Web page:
By Michael Goldstein
By Dennis Romero
By Sarah Fenske
By Matthew Mullins
By Patrick Range McDonald
By LA Weekly
By Dennis Romero
By Simone Wilson
Send letters to the editor to:L.A. Weekly, P.O. Box 4315, L.A., CA 90078. Or fax us at (323) 465-3220. Or e-mail us at firstname.lastname@example.org. Letters, which must be typewritten and include a daytime telephone number for verification, may be edited for purposes of space or clarity.
Re: “The Hollywood 10-plus” [City Limits, March 9–15]. I eagerly opened last week’s Weekly and turned immediately to “The Hollywood 10-plus,” the article on the District 13 City Council race. After all, the 13th, to quote the article’s author, “may be the most ethnically diverse district in the city,” and “not the . . . district where you win with George W. Bush’s endorsement.” Great, I thought; after the boring stories in the downtown press that make the elections seem like something to avoid, this should reflect some real debate and some real issues.
Boy, was I disappointed. The article carefully selected only five of the candidates, leaving out the one black candidate, both of the women and the only socialist. There was also almost no mention of what the profiled candidates have proposed as concrete solutions to the problems of poverty, joblessness, racism and police abuse in the 13th. You could have reported, for example, that Wendy McPherson — the race’s only socialist/feminist, as well as a 15-year labor and queer activist — garnered some pretty important union endorsements, from AFSCME City Librarians and AFSCME Council 36, the first such actions for an open socialist in my memory anyway.
The Weekly has a journalistic responsibility to be fair and honest in reporting, and it really failed in this case. I urge you to try again.
Despite Marc B. Haefele’s characterization of my statements concerning the Belmont Learning Complex, I stand by my position that much more was known about the extent of the toxic problems on the Belmont site years earlier than has been widely reported. My position is supported by an objective assessment of the thousands of documents that were reviewed as part of my committee’s investigation of the facts surrounding this tragic project. As just one example of the evidence on this point, I submit the following excerpts from a letter to the LAUSD in May 1990, from the district’s retained outside counsel, David Cartwright:
“This is the most troublesome and problematic oil field in the entire county.”
“The Temple/Beaudry site is not fit for any construction.”
“The Division of Oil and Gas cannot imagine a worse site for a school.”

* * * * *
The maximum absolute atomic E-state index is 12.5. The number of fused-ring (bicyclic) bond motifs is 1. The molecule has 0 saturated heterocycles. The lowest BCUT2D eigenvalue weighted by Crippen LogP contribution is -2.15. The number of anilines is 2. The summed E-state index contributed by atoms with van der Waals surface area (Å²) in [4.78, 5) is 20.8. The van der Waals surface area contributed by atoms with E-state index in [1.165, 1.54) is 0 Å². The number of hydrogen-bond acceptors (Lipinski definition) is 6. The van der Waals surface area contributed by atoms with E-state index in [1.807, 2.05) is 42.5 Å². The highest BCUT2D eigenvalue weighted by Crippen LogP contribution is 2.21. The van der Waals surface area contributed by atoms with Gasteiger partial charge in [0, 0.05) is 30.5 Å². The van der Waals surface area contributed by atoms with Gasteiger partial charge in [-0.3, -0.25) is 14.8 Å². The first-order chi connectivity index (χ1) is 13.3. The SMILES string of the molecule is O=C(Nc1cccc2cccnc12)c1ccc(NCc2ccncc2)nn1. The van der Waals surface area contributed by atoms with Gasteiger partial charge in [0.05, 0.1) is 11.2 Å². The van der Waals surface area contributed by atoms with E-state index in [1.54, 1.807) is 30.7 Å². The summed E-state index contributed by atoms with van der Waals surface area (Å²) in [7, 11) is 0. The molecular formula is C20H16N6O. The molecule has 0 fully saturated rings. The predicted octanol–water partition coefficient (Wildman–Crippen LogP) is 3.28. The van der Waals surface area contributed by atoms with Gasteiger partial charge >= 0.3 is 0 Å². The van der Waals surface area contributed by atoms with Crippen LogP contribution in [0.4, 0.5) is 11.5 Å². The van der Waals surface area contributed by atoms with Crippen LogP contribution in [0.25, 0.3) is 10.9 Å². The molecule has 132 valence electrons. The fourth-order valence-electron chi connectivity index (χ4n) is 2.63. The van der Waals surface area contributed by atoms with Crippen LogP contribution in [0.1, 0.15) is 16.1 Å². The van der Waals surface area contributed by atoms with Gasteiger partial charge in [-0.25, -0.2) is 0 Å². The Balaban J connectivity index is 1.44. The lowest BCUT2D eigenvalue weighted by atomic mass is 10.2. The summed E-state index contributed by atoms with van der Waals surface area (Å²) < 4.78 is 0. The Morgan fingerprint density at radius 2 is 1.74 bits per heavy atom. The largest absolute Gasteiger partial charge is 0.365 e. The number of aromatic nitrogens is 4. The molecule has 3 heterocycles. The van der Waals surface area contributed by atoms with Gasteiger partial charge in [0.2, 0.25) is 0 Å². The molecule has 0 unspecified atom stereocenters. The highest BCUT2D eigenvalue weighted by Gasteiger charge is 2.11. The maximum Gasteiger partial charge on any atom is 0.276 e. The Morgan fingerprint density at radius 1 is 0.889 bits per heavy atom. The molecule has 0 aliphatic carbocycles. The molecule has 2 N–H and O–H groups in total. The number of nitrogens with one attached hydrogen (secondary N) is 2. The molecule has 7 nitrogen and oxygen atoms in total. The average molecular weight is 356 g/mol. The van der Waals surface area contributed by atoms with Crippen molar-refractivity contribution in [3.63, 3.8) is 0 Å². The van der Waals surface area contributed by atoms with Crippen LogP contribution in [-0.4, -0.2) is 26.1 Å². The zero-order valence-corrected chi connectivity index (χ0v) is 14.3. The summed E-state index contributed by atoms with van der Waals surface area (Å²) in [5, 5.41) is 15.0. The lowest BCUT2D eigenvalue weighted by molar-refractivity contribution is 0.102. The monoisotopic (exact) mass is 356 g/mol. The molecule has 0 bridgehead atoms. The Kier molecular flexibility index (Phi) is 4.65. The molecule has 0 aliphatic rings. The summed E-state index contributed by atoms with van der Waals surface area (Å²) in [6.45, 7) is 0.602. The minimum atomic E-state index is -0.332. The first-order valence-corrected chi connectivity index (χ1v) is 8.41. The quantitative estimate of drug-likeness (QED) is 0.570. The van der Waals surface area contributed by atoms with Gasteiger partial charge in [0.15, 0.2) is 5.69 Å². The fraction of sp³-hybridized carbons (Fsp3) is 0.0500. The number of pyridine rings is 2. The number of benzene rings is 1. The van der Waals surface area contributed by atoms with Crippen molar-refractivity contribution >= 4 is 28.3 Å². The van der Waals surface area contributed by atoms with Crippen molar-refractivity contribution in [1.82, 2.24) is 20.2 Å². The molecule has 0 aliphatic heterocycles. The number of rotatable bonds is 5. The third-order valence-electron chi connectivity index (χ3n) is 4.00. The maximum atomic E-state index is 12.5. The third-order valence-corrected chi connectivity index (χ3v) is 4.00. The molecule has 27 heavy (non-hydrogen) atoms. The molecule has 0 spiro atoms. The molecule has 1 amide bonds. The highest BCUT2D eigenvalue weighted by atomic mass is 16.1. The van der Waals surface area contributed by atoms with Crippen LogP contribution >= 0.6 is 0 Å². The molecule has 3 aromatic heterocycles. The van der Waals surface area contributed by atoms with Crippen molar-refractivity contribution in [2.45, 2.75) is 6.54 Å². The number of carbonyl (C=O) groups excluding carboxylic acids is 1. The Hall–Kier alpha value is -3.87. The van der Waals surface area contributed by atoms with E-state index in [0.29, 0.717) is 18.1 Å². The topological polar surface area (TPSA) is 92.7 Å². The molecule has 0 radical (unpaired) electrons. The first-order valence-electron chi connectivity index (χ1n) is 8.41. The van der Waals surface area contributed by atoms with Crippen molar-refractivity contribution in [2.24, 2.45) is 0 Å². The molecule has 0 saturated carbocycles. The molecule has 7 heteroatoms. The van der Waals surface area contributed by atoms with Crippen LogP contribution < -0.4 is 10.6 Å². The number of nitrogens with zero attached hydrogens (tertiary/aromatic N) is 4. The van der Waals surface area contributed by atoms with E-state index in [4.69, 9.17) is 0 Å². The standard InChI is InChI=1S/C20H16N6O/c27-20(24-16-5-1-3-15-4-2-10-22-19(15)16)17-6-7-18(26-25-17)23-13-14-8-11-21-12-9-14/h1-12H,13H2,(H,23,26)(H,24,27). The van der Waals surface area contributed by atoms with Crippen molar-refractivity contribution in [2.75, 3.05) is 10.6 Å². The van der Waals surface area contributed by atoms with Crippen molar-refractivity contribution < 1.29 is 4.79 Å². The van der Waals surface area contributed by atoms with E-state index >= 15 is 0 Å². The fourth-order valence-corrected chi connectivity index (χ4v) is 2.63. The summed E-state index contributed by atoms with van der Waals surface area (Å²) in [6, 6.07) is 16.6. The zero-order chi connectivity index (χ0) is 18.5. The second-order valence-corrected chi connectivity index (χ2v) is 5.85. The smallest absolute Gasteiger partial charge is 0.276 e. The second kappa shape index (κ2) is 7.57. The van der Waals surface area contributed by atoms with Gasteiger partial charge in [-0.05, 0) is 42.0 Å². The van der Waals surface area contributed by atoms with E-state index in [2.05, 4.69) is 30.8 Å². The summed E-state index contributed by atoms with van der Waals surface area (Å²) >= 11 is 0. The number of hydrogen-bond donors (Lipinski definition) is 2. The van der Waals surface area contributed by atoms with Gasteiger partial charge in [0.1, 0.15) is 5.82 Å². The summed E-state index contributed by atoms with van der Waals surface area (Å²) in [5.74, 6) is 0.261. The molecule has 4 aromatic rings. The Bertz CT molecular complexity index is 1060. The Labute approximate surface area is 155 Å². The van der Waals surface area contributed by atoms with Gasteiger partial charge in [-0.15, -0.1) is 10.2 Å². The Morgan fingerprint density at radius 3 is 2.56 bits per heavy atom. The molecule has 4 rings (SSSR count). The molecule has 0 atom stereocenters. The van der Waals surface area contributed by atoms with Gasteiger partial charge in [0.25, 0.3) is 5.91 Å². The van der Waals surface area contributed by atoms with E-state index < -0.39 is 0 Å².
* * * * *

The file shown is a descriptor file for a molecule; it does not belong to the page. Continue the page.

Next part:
“The threat of a natural-gas-induced explosion is as likely here as in the Fairfax area.”
As for the issue of mitigation, I stand by my belief that there is no mitigation proposal for Belmont that adequately addresses the dangers of hydrogen sulfide. If I am in error, I prefer to err on the side of the scientists and engineers who state that no tested system — of the magnitude required for the size of the site — for neutralizing the potentially fatal properties of hydrogen sulfide exists anywhere in the world. The prospect of the children from the Belmont attendance area being the guinea pigs is unconscionable. They need and deserve the immediate construction of a safe high school.
City Council candidate
THE EDITOR REPLIES:
Scott Wildman’s use of David Cartwright’s letter is misleading. Cartwright was referring not to the half-finished Belmont Learning Complex project, which did not exist in May 1990, but to a middle school then being proposed on 11 acres at the corner of Temple Street and Beaudry Avenue, where heavy oil-drilling activity had occurred. When L.A. Unified later acquired 24 adjacent acres, district planners canceled the middle-school project in favor of the high school, retaining the original 11 acres for playing fields. Cartwright had no qualms about putting buildings on the 24 acres. Moreover, for better or worse, the Division of Oil and Gas supported moving the school buildings to the “cleaner” 24-acre portion.
DON’T LOOK A GIFT HORSE IN HIS BIG CORN-FED MOUTH
Re: “Born Under a Bad Sign” [March 16–22]. Am I the only one thinking that the hugely untalented Lalo Lopez is the one doing the “racial profiling” here? Based on his own admission: a) Mr. Lopez “smell[ed] like beer,” and b) he rear-ended an MTA handicapped-access minibus that had “suddenly” stopped in traffic.
I don’t care if you’re the King of Egypt, if you “smell like beer” (which I think is Lopez’s code for being drunk) and get into an accident, you, my friend, are in deep elephant dung. It’s past time Lopez took some responsibility for his actions and stopped being the “racial victim of circumstance.” He said he extolled the virtues of the CHP to graffiti artists Nuke and Skil, which is kinda hard to believe after he called the cop a “big corn-fed white CHP officer” earlier. I guess if the cop was black or Chicano, it would have been perfectly all right for him to say, “So, who you roll with?” But nooooo . . . he had to be a white bigot.
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